~Judy Hand

Saturday Morning Tea

Good morning, dear tea friends! This is the time of year when new lots of China teas arrive, one of them being a favorite of mine called Pi Lo Chun Bao Wei, a green tea. Please enjoy my review of this tea from last November and then next week I’ll review the new lot to see how the two compare. Enjoy your week!

I’ve returned from my trip to New Mexico and am glad to be here, sharing a cup of tea with you once again. As promised, today I am brewing up a pot of Chinese green tea called Pi Lo Chun Bao Wei.

Pi Lo Chun, or Green Snail Spring, is a well-known China green tea from Jiangsu province. Its distinct spiral leaf shape is created during the firing step of its processing. After the fresh leaf is plucked, usually in the morning, it is brought to the factory in either baskets or cloth pouches to protect the leaf and allow for air circulation. Once at the factory, the leaf is spread out on floor mats to air-dry and reduce the moisture content of the leaf.

As Pi Lo Chun leaf must be manipulated during the next step, the firing step, it is placed in short, round metal drums which are placed over a heat source. A gentle twist and roll motion of the hand as heat is applied coaxes the leaf into its characteristic shape, resembling a tiny fiddlehead fern shape. In fixing the leaf into a specific shape, its chi, or energy, remains fixed in the leaf until the moment of steeping when it is released into the cup of tea.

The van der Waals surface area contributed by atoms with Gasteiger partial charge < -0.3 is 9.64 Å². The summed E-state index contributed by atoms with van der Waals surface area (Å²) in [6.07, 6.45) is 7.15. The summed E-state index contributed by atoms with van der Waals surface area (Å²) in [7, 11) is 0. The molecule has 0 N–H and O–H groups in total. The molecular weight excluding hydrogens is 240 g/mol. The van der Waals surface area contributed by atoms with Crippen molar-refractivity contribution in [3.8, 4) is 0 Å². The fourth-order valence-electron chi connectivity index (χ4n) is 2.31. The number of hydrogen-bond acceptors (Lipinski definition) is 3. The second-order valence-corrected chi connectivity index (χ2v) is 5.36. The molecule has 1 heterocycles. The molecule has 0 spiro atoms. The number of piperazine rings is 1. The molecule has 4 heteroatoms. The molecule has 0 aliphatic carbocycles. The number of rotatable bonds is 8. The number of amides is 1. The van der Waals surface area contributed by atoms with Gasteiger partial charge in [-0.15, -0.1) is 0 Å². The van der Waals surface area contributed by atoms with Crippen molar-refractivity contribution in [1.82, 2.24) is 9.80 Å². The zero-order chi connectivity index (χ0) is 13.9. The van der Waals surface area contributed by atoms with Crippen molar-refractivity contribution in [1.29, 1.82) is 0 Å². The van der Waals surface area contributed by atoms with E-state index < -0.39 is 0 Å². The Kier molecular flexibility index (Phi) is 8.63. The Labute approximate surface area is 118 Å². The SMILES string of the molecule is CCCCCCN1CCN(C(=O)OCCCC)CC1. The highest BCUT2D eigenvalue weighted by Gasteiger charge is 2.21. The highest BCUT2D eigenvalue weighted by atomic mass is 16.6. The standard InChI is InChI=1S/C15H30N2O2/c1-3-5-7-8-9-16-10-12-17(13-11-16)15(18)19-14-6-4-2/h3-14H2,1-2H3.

I steeped the leaves for 3 minutes in 180 degree F water. The pale golden liquor gives off a distinctly sweet aroma.

As I take my first sip, a pronounced licorice/anise flavor note surprises me in its intensity. It mellows out as my tea cools revealing a light floral note of honeysuckle. As I usually find a Pi Lo Chun to have fruity notes, this is quite unique. And yummy. Interestingly enough, there are no vegetal notes in this green tea.

As the days shorten and the nights wrap us in a longer, darker cloak, I find myself turning inward in solitude and reflecting upon the year that is flowing towards its end. I find my center and a measure of comfort in the following enduring prayer.

All shall be well,

And all shall be well,

And all manner of things shall be well.

~Dame Julian of Norwich, a 13th century English mystic

Saturday Morning Tea

Good morning, dear tea friends! For this last Saturday in October, I’ve chosen an Assam which has been described as “a stout cup”. I wanted to review an Assam that knocks your socks off in strength and body.

Meet Langharjan estate TGFBOP Tippy.

Langharjan estate is located near the town of Naharkatiya in extreme northeastern India.

As you can see from the dry leaf above and its leaf designation, TGFBOP or “Tippy Golden Flowery Broken Orange Pekoe”, this is a tea with a lot of leaf tip. I find that the tippier Assams are a lot smoother. And this one is so incredibly smooth.

I steeped the leaves for 4 minutes in boiling point (212F) water.

The aroma is lightly malty and rich with a hint of toastiness.

Despite the greyness of the day outside, my teapot glows as if a fire is burning inside of it.

This tea delivers in every way. Rich, malty, smooth as silk, my type of Assam. You could probably coax some astringency out of it by pushing the steep time to 5+ minutes. At that point though you might want to add some milk or cream.